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After Hours Review

By Dylan Navarro

After dropping his extended play record “My Dear Melancholy” in 2018, The Weeknd is back again with his fourth studio album “After Hours.”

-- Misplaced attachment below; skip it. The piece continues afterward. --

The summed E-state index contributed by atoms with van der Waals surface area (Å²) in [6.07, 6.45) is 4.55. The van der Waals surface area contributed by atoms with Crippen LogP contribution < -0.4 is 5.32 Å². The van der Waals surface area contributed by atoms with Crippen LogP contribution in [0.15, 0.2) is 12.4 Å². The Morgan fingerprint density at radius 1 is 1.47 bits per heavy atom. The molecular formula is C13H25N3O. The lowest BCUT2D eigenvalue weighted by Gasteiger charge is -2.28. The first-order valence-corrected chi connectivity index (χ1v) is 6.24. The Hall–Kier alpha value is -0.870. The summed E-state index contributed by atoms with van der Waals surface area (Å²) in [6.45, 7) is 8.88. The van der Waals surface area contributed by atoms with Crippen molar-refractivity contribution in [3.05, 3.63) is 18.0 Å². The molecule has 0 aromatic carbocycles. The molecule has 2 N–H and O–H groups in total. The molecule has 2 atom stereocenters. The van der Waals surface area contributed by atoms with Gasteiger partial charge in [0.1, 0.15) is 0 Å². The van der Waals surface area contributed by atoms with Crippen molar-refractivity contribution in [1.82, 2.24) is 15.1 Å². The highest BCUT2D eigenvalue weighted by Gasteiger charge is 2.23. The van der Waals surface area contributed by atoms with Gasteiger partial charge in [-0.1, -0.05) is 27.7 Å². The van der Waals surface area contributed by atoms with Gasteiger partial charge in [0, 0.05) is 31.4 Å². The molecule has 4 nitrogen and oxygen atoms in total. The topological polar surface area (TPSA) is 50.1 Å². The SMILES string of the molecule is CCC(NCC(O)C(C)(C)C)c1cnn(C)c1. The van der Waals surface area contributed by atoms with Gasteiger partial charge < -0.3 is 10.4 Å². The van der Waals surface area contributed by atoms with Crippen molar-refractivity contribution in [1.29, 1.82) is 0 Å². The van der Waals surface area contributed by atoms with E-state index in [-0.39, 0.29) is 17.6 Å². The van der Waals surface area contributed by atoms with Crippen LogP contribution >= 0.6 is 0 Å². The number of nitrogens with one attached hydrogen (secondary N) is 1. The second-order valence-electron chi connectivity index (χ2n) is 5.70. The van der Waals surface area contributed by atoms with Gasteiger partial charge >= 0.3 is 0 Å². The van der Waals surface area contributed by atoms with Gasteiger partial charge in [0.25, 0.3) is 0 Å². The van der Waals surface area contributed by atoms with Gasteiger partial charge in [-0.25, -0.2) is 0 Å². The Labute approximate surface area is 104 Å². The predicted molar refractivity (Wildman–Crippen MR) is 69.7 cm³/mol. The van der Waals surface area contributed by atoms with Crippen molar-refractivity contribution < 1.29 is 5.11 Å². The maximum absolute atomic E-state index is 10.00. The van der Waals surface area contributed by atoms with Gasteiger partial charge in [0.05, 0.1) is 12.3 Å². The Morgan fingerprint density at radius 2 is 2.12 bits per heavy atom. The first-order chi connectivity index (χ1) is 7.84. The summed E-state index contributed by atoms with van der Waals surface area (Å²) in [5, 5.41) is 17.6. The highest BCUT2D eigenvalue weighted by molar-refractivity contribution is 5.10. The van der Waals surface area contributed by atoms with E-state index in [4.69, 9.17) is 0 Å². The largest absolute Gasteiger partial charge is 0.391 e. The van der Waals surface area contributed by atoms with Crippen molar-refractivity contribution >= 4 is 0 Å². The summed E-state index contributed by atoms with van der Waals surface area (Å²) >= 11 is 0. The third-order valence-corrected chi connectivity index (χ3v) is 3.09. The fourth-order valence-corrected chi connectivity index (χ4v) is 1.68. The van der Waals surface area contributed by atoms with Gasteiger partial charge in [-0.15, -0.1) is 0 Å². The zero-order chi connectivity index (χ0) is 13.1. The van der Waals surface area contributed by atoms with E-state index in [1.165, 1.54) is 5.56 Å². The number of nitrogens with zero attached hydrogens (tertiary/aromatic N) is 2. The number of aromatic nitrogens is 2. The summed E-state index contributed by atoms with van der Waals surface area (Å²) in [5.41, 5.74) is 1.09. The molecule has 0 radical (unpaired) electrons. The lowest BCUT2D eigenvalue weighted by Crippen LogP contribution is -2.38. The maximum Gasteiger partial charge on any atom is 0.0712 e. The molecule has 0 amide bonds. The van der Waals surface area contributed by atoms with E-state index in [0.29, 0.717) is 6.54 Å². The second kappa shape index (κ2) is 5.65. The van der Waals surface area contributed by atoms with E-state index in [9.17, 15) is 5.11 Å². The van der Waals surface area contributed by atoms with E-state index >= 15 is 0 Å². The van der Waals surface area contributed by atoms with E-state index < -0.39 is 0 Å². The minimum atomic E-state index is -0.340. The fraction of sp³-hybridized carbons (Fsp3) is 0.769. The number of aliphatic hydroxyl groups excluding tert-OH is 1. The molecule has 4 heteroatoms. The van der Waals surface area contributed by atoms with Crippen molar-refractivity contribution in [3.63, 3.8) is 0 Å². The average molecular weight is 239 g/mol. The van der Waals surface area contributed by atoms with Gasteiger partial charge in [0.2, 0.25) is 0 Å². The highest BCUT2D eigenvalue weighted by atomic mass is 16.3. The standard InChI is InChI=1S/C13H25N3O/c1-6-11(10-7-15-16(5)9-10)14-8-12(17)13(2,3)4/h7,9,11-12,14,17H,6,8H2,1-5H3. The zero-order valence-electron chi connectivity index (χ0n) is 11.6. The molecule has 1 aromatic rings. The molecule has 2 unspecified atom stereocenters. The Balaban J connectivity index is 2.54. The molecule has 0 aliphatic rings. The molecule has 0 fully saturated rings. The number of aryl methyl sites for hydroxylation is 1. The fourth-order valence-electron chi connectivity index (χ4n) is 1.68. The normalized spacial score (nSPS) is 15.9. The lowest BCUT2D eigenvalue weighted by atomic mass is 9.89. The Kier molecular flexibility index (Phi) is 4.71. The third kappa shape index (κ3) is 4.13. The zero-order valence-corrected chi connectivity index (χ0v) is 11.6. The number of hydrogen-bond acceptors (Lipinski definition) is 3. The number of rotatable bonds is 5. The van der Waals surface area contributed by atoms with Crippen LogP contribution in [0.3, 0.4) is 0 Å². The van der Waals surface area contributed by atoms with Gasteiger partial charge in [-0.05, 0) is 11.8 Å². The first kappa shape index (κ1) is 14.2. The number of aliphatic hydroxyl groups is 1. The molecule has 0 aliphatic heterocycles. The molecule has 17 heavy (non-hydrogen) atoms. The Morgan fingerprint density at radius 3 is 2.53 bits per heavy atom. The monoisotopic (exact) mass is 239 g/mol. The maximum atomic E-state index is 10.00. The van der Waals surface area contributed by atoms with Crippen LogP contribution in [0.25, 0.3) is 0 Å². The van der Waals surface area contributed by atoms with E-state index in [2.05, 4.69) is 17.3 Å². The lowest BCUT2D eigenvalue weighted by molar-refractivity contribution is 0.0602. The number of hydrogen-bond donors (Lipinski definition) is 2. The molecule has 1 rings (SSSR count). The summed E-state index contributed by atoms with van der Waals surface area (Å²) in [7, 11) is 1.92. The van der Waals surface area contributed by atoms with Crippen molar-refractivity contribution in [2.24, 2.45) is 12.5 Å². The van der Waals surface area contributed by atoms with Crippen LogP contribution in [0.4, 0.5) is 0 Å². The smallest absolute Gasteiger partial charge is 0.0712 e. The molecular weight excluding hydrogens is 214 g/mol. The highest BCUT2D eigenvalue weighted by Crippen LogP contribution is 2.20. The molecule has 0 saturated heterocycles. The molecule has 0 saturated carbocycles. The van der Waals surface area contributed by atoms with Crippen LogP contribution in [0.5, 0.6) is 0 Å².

It has been garnering a lot of attention and rightfully so. This album is one of his best since his early “Trilogy” tapes. The Toronto rhythms and blues artist first dropped two singles months prior with “Heartless” and “Blinding Lights” giving fans a look, not just of the genre of music he was heading for but also a change of his persona. Listening to this album, The Weeknd taps into different genres whether it is his usual alternative R&B with songs like the intro track “Alone Again”, “Snowchild” and the title track “After Hours,” which is a highlight on the album.  Or he taps into a retro 1980s new wave pop sound, which for the most part is the constant style with tracks like “Hardest To Love”, “Blinding Lights” and “In Your Eyes.” The theme is very different from his previous album “Starboy,” but is reminiscent of his early work about heartbreak, misogyny, sadness and toxicity.  On “Starboy,” he was talking about fame, growth, love; he was feeling himself just a bit.  But this album’s theme is a throwback to his beginnings, but without all the drug metaphors. “I've been sober for a year, now it's time for me to go back to my old ways, don't you cry for me thought I'd be a better man, but I lied to me and to you,”  is one of many lyrics that stand out, that is very haunting to the point that gives people chills. A week after the initial release of the album, The Weeknd dropped a deluxe version of the album that contained 3 new tracks and 4 DJ remixes and one live performance of “Scared To Live.” from “Saturday Night Live, which is almost to identical to the album version. The remixes are nothing to go crazy for, the real important part of the deluxe release are the three new tracks. “Nothing Compares” is the standout track of the release, an emotional track that seems like the true closure to the original cut that is about heartbreak also. The chorus to this song really hits the heartstrings with heavy synths that play in the background, it’s a very complex track. The other two tracks “Missed You” and “Final Lullaby” are not as powerful as the first track, but are still decent and serves its purpose, with the final track is about accepting the end of the relationship that he is in. This album is a standout from other albums in 2020. It’s The Weeknd going back to his roots of heartbreak, depression, etc. It has elements of pop that will make fans from his early years reject this album, since they’ve been wanting that raw, hungry, unfiltered version of The Weeknd, but it also might be accepted because of the content he discusses on the album since it is right up their alley. The Weeknd found the balance of the dark content he writes, while finding beautiful harmonies that mixes well together.

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